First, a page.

The Cancer Connection Idaho opened its doors in Boise in 2011 after its founders recognized that people in the local community had access to fine medical care, but they needed other supports as well — good talk, good food, a safe audience and a sense of healthy spirit found through arts such as meditation, yoga and writing.
Supported by private donations, the St. Luke’s Community Health Improvement Fund and other grants, The Cancer Connection Idaho offers integrative medicine programs for people with cancer as well as their family, friends and other co-survivors.
“Sometimes you don’t want to go to something new and scary by yourself. Cancer means stresses for everybody involved,” said Kristen Venable, executive director.
Now, marking its fifth birthday, the nonprofit has begun a new chapter and a new way of thinking about its programs. The goal is reaching as many people as efficiently as possible.
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“One location isn’t necessarily good for all people,” Venable said.
So Cancer Connection Idaho downsized. It gave up its lease on its first home, an office on Kootenai Street, and moved into a smaller State Street location. Currently, a breast and gynecological cancer support group is the sole group meeting at that office. Otherwise, The Cancer Connection Idaho offers programs off-site thanks to partnerships with groups that have a similar mission to promote holistic well-being.
Through a partnership with Boise Public Library, for example, people experiencing cancer can drop in to Moments in Mindfulness, a low-pressure program that meets every Tuesday at the Main Branch. Each session offers discussion on a different, not-cancer-related but cancer-relevant topic, such as stress reduction, as well as meditation.
“It’s not a huge commitment but a great way for people to sample mindfulness,” said Venable, who has herself attended the program, which asks for a $5 suggested donation. “I’ve been able to connect with people on a more personal level, hear others’ insights.”
Health in motion; power of the pen
Partnerships extend well beyond the library. Rather than hosting healing movement programs such as yoga and qigong (pronounced chee-gong) in its own space, The Cancer Connection Idaho works with studios such as Yoga for Wellness on ParkCenter and Yoga in the Hood on 16th Street to offer classes for people experiencing cancer, from a restorative yoga class during the lunch hour to a gentle yoga class suited for beginners and others.
“We’re trying to have strategic locations and times,” said Venable.
The Cancer Connection Idaho sponsors one four-week session of healing movement for each client. When that time is up, the instructors the connection works with offer sliding scales.
“Finances would still not be a barrier,” said Venable. “Healing movement is a great way to get people in and say, ‘Please take care of yourself.’ ”
Cancer Connection Idaho received a grant from the Idaho Women’s Charitable Foundation to support Write from the Heart, a writing program for teenagers with cancer that this year drew 94 young writers who shared their experiences. Cancer Connection Idaho works with the Boise State Writing Project to offer mentors for the young writers to help them flesh out and develop their stories through a five-week curriculum. Cancer Connection Idaho and the university will offer the teen program again in 2017 but haven’t decided on a date. You can read the project’s award-winning essays online at cancerconnectionidaho.org.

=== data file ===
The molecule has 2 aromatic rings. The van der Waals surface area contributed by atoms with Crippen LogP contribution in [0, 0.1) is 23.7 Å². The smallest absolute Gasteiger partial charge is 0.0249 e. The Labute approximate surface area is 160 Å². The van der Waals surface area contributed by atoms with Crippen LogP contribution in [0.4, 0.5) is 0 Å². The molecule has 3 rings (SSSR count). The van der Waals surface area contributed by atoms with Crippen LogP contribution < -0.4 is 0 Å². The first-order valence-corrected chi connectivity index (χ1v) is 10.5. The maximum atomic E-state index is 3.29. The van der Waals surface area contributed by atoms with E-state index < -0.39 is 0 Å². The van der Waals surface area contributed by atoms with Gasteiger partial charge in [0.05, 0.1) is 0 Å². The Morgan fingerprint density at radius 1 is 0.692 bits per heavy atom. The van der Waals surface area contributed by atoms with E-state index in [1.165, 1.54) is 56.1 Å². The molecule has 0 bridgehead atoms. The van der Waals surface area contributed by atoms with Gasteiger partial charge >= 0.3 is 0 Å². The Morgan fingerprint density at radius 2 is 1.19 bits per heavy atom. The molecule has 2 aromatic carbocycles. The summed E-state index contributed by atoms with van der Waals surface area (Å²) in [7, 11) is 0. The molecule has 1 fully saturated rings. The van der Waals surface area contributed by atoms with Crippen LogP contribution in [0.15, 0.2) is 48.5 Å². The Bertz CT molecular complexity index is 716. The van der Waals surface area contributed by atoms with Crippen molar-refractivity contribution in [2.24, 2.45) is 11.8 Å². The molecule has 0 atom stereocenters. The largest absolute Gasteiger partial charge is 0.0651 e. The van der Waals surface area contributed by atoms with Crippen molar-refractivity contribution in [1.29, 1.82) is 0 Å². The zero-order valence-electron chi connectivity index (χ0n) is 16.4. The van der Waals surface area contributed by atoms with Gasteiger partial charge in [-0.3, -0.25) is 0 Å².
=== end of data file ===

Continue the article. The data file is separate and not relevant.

Giving back to the community
The Cancer Connections Idaho partnerships include those in the private community. Deena LaJoie, a dietician who lives in Eagle with her family, opens her home for free half-day retreats for Cancer Connection Idaho participants. LaJoie got involved with the nonprofit through her friend Andy Simonds, a Cancer Connection Idaho founder who died from a brain tumor.
“A little over three years ago, we moved to Eagle, to a beautiful home in a beautiful 5-acre setting. We thought, we’re lucky enough to live here. There must be a way to give some of this back,” LaJoie said.
So in honor of her friend, she invites people in for a day of communion with horses, goats, fresh air and a community meal sourced from her garden. Venable has invited yoga and other teachers to the retreats, and LaJoie has shared her knowledge of nutrition. She serves a menu based on anti-cancer and anti-inflammatory foods, including salmon, quinoa, fruits and vegetables, dark leafy greens and healthy oils such as olive and avocado.
“It’s so awesome having people here,” said LaJoie. “We’re hoping to get more kids and families involved, and significant others. Because they’re often working with this disease as well.”
“We try to make a big effort to make the day not be about cancer. It’s a day to forget.”
Cancer Connection Idaho also has a new partnership with River Discovery, a nonprofit offering outdoor adventures for people touched by cancer. The partnership will help both groups expand their reach and pool resources to help more people.
Cancer Connection Idaho will also host a winter wellness workshop, dates yet to be determined. The idea is to introduce people to the benefits of well-being activities, a myriad in one place.
“Like qigong. If you don’t know what that is, you don’t know that you should try it,” said Venable. “We want to offer a sampling, a little bit of everything we offer.”
On the calendar now:
Free Nutrition Demo: “Health Holiday Sides,” Cancer Connection Idaho in partnership with Natural Grocers, 5:30 to 7 p.m., Tuesday, Nov. 15, at Natural Grocers, 1195 N. Milwaukee St. Learn to make cranberry salsa, Brussels sprouts au gratin and roasted vegetables. You’ll get to taste samples of all the dishes. Register online and learn more about Cancer Connection Idaho programs at cancerconnectionidaho.org.